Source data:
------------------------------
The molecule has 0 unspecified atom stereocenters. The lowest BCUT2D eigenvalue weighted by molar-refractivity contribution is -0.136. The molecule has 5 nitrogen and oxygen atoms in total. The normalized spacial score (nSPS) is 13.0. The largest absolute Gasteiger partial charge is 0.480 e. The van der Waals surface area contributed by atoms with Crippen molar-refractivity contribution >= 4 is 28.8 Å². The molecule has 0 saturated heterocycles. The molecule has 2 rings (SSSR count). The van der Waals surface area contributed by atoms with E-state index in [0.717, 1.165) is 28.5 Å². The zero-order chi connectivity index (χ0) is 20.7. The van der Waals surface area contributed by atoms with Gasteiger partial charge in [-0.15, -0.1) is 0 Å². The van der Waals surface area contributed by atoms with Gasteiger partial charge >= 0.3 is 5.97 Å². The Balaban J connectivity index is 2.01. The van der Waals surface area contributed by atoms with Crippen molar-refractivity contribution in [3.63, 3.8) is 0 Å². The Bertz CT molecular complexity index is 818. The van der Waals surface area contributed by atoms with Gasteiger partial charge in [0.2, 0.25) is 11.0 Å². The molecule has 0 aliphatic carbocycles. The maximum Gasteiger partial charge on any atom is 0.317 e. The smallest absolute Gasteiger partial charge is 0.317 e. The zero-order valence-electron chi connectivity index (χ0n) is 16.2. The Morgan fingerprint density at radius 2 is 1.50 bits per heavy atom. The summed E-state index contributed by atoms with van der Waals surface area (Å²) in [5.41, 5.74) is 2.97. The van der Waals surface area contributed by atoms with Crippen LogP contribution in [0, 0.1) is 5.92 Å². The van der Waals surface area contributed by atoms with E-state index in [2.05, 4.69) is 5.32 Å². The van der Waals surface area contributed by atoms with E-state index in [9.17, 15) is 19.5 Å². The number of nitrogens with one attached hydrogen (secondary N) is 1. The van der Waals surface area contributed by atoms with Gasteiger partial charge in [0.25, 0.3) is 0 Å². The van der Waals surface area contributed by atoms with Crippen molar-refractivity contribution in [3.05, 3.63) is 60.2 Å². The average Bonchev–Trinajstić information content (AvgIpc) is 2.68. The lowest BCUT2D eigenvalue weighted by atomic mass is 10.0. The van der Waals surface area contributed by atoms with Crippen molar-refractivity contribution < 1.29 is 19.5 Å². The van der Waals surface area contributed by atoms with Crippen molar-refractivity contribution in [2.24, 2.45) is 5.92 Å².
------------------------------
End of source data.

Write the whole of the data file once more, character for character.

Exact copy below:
The molecule has 0 unspecified atom stereocenters. The lowest BCUT2D eigenvalue weighted by molar-refractivity contribution is -0.136. The molecule has 5 nitrogen and oxygen atoms in total. The normalized spacial score (nSPS) is 13.0. The largest absolute Gasteiger partial charge is 0.480 e. The van der Waals surface area contributed by atoms with Crippen molar-refractivity contribution >= 4 is 28.8 Å². The molecule has 0 saturated heterocycles. The molecule has 2 rings (SSSR count). The van der Waals surface area contributed by atoms with E-state index in [0.717, 1.165) is 28.5 Å². The zero-order chi connectivity index (χ0) is 20.7. The van der Waals surface area contributed by atoms with Gasteiger partial charge in [-0.15, -0.1) is 0 Å². The van der Waals surface area contributed by atoms with Gasteiger partial charge >= 0.3 is 5.97 Å². The Balaban J connectivity index is 2.01. The van der Waals surface area contributed by atoms with Crippen molar-refractivity contribution in [3.63, 3.8) is 0 Å². The Bertz CT molecular complexity index is 818. The van der Waals surface area contributed by atoms with Gasteiger partial charge in [0.2, 0.25) is 11.0 Å². The molecule has 0 aliphatic carbocycles. The maximum Gasteiger partial charge on any atom is 0.317 e. The smallest absolute Gasteiger partial charge is 0.317 e. The zero-order valence-electron chi connectivity index (χ0n) is 16.2. The Morgan fingerprint density at radius 2 is 1.50 bits per heavy atom. The summed E-state index contributed by atoms with van der Waals surface area (Å²) in [5.41, 5.74) is 2.97. The van der Waals surface area contributed by atoms with Crippen LogP contribution in [0, 0.1) is 5.92 Å². The van der Waals surface area contributed by atoms with E-state index in [2.05, 4.69) is 5.32 Å². The van der Waals surface area contributed by atoms with E-state index in [9.17, 15) is 19.5 Å². The number of nitrogens with one attached hydrogen (secondary N) is 1. The van der Waals surface area contributed by atoms with Gasteiger partial charge in [0.25, 0.3) is 0 Å². The van der Waals surface area contributed by atoms with Crippen molar-refractivity contribution in [3.05, 3.63) is 60.2 Å². The average Bonchev–Trinajstić information content (AvgIpc) is 2.68. The lowest BCUT2D eigenvalue weighted by atomic mass is 10.0. The van der Waals surface area contributed by atoms with Crippen molar-refractivity contribution < 1.29 is 19.5 Å². The van der Waals surface area contributed by atoms with Crippen molar-refractivity contribution in [2.24, 2.45) is 5.92 Å².